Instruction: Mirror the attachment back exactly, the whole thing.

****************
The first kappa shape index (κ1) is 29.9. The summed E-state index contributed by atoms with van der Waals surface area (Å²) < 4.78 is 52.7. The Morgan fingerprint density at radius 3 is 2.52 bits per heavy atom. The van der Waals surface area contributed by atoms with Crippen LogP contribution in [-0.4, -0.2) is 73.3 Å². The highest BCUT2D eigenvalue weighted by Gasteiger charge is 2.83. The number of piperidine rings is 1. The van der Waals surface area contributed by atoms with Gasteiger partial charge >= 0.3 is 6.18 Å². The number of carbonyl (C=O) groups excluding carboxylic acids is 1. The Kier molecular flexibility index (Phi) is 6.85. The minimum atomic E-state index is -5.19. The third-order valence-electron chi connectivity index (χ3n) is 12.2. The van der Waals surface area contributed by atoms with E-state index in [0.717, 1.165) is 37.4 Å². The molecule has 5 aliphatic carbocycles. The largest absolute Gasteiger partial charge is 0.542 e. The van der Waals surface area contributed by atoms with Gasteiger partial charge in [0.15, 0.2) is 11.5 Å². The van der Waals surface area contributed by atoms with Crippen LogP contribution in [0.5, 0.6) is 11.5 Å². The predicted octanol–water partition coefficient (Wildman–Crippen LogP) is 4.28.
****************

The first kappa shape index (κ1) is 29.9. The summed E-state index contributed by atoms with van der Waals surface area (Å²) < 4.78 is 52.7. The Morgan fingerprint density at radius 3 is 2.52 bits per heavy atom. The van der Waals surface area contributed by atoms with Crippen LogP contribution in [-0.4, -0.2) is 73.3 Å². The highest BCUT2D eigenvalue weighted by Gasteiger charge is 2.83. The number of piperidine rings is 1. The van der Waals surface area contributed by atoms with Gasteiger partial charge >= 0.3 is 6.18 Å². The number of carbonyl (C=O) groups excluding carboxylic acids is 1. The Kier molecular flexibility index (Phi) is 6.85. The minimum atomic E-state index is -5.19. The third-order valence-electron chi connectivity index (χ3n) is 12.2. The van der Waals surface area contributed by atoms with E-state index in [0.717, 1.165) is 37.4 Å². The molecule has 5 aliphatic carbocycles. The largest absolute Gasteiger partial charge is 0.542 e. The van der Waals surface area contributed by atoms with Gasteiger partial charge in [0.15, 0.2) is 11.5 Å². The van der Waals surface area contributed by atoms with Crippen LogP contribution in [0.5, 0.6) is 11.5 Å². The predicted octanol–water partition coefficient (Wildman–Crippen LogP) is 4.28.